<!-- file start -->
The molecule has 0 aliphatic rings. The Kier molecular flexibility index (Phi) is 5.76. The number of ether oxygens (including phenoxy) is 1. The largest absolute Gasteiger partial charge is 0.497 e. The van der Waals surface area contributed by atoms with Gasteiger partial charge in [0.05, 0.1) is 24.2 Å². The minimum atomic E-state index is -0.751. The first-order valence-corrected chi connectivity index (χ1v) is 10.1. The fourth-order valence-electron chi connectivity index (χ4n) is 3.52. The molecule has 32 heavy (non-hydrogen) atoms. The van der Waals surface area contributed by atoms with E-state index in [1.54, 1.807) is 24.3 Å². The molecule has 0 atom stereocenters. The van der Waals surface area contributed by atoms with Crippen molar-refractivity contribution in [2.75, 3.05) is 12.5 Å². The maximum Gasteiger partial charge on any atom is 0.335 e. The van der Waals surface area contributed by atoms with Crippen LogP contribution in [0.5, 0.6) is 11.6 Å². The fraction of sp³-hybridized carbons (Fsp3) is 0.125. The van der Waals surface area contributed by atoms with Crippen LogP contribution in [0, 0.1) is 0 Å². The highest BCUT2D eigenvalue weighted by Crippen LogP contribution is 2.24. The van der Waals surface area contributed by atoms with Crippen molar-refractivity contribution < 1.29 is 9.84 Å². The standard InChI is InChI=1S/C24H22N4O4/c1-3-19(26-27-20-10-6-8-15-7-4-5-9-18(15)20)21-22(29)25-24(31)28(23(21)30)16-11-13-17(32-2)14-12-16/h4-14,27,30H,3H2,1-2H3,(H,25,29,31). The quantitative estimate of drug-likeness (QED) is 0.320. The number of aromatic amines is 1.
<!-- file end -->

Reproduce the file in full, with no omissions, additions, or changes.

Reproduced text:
The molecule has 0 aliphatic rings. The Kier molecular flexibility index (Phi) is 5.76. The number of ether oxygens (including phenoxy) is 1. The largest absolute Gasteiger partial charge is 0.497 e. The van der Waals surface area contributed by atoms with Gasteiger partial charge in [0.05, 0.1) is 24.2 Å². The minimum atomic E-state index is -0.751. The first-order valence-corrected chi connectivity index (χ1v) is 10.1. The fourth-order valence-electron chi connectivity index (χ4n) is 3.52. The molecule has 32 heavy (non-hydrogen) atoms. The van der Waals surface area contributed by atoms with E-state index in [1.54, 1.807) is 24.3 Å². The molecule has 0 atom stereocenters. The van der Waals surface area contributed by atoms with Crippen molar-refractivity contribution in [2.75, 3.05) is 12.5 Å². The maximum Gasteiger partial charge on any atom is 0.335 e. The van der Waals surface area contributed by atoms with Crippen LogP contribution in [0.5, 0.6) is 11.6 Å². The fraction of sp³-hybridized carbons (Fsp3) is 0.125. The van der Waals surface area contributed by atoms with Crippen LogP contribution in [0, 0.1) is 0 Å². The highest BCUT2D eigenvalue weighted by Crippen LogP contribution is 2.24. The van der Waals surface area contributed by atoms with Crippen molar-refractivity contribution < 1.29 is 9.84 Å². The standard InChI is InChI=1S/C24H22N4O4/c1-3-19(26-27-20-10-6-8-15-7-4-5-9-18(15)20)21-22(29)25-24(31)28(23(21)30)16-11-13-17(32-2)14-12-16/h4-14,27,30H,3H2,1-2H3,(H,25,29,31). The quantitative estimate of drug-likeness (QED) is 0.320. The number of aromatic amines is 1.